Summary: Coachyard Square was developed as a joint venture between the Partnership and Movin’ Out, Inc., a nonprofit organization that works to create opportunities for low and middle-income people with disabilities to secure housing of their choice.
Staff contact: Bill Perkins
Status of work: Completed; all condos sold by July 2001
The 23 Coachyard Square condos were built at a total cost of $2.6 million in downtown Madison on a site formerly occupied by a local moving and storage company. The development consists of 3 two-story structures including a “coach house” containing 10 flats at the center of the site. The one and two-bedroom homes were sold at prices ranging from $89,900 to $154,900. Twelve were sold at market prices, five were sold at prices affordable to moderate-income households and six were set aside for purchase by very low-income people with disabilities. In 2002, Coachyard Square received a HUD Fair Housing Award in recognition of the project’s goal of creating a mixed-income, mixed-ability community.
Sustainable building practices including “green” construction techniques were used in developing Coachyard Square. In 2001 the project received an Orchid Award from Capital Community Citizens, a respected Madison civic organization, because of on-site recycling measures that reduced landfilling of construction waste by 40%.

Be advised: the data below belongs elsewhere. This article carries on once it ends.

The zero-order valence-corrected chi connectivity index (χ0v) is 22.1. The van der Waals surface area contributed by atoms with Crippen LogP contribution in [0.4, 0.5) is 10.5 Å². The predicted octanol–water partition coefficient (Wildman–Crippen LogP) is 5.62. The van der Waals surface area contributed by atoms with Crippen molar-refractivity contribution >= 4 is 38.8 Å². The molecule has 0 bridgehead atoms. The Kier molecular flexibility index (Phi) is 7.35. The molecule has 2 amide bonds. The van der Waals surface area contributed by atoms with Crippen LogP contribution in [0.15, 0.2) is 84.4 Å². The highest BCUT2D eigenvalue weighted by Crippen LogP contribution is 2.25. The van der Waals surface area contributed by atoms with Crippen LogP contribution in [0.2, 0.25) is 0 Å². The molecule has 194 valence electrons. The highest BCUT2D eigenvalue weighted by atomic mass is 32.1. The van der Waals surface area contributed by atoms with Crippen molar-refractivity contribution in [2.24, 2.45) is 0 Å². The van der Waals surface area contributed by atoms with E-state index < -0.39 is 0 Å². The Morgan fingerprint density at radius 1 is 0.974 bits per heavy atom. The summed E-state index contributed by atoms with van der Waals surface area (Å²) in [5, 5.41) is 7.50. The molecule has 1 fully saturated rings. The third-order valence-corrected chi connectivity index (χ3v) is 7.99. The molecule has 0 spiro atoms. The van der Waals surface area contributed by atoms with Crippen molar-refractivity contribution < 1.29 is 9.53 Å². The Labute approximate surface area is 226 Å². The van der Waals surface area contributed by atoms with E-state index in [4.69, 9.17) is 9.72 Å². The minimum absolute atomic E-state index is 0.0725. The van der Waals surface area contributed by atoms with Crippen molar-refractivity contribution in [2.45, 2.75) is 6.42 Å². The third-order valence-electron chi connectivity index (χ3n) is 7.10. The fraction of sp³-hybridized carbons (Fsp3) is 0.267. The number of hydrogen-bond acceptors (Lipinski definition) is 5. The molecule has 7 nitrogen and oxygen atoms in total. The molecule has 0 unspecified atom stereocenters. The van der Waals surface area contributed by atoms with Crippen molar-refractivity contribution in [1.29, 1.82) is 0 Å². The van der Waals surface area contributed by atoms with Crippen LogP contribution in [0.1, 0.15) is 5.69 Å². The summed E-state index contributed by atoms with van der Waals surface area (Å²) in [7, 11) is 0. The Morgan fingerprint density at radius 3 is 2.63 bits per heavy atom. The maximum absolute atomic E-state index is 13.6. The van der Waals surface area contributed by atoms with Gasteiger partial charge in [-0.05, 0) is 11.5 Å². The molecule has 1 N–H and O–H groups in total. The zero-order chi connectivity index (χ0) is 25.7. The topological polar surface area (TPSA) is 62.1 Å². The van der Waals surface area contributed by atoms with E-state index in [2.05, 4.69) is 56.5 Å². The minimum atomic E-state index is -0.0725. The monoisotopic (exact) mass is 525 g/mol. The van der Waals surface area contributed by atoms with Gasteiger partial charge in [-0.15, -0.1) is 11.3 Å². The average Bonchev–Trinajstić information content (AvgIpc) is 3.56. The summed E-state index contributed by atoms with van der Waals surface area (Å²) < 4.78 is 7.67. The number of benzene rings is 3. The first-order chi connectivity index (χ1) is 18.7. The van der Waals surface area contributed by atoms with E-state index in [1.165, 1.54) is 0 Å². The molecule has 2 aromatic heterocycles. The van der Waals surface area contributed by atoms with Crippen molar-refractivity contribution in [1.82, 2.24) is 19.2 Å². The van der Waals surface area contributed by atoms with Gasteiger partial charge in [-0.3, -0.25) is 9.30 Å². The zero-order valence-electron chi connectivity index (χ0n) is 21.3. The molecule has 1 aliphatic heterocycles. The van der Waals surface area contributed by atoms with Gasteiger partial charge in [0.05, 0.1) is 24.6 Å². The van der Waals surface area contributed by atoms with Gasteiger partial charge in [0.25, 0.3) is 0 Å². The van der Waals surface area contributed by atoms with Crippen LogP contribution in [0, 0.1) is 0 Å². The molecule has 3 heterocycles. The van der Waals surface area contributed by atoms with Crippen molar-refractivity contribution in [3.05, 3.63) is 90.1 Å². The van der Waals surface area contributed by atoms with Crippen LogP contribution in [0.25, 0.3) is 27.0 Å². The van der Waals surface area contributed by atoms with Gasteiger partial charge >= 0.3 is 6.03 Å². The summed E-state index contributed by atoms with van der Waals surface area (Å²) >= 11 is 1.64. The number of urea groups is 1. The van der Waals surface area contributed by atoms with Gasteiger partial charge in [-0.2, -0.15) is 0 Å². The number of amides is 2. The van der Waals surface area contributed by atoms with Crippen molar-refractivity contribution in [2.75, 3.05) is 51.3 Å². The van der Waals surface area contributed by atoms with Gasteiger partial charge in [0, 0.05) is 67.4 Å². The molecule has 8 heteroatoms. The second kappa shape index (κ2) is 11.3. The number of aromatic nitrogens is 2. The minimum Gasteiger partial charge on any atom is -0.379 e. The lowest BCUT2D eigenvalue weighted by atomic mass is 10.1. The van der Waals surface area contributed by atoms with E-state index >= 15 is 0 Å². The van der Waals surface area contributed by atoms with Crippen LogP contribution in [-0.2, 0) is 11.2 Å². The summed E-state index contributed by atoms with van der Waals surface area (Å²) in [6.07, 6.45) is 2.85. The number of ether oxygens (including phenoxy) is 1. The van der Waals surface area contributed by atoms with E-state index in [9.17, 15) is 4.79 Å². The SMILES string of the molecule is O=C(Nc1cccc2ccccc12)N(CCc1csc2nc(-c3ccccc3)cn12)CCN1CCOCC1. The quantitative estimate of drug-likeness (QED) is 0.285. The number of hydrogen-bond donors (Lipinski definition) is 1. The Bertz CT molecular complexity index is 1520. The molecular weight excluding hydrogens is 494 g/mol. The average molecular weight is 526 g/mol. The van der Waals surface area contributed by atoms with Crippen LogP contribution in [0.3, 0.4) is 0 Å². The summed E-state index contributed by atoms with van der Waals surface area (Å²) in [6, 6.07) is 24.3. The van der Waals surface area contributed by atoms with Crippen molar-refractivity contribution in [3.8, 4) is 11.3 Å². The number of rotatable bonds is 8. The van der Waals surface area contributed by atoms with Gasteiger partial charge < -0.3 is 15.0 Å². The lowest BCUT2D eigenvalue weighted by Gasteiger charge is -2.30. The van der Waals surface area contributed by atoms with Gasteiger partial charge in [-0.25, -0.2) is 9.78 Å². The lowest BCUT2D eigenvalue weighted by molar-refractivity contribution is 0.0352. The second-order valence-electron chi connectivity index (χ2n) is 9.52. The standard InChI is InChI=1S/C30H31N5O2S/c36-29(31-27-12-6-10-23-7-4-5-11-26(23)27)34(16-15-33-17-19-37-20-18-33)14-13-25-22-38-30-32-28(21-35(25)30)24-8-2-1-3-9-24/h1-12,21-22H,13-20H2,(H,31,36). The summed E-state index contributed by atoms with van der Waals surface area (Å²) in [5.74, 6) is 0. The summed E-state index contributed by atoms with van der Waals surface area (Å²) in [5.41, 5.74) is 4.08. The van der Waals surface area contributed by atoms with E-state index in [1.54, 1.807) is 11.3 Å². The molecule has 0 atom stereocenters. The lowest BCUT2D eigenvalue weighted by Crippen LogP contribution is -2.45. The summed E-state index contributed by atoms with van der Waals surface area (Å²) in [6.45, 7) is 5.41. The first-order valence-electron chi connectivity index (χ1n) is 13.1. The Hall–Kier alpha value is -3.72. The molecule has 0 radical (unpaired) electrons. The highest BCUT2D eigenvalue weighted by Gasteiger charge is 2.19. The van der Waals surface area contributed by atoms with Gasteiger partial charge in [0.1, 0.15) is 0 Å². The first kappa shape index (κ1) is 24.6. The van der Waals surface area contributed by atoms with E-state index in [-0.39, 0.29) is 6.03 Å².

Coachyard Square was part of a larger effort by the City of Madison to attract home owners to downtown neighborhoods. Taking design cues from the surrounding residential environment, the project features covered porches, double-hung windows and areas of shake siding.
Financing for Coachyard Square included federal HOME funds awarded to Movin’ Out by the City of Madison, an energy conservation grant from Madison Gas and Electric, and construction financing at favorable terms from Mutual Savings Bank (now Bank Mutual). The Wisconsin Housing and Economic Development Authority (WHEDA) provided a letter of credit during the development stage and take-out financing for income-qualified buyers. Down payment assistance was available through the Federal Home Loan Bank of Chicago.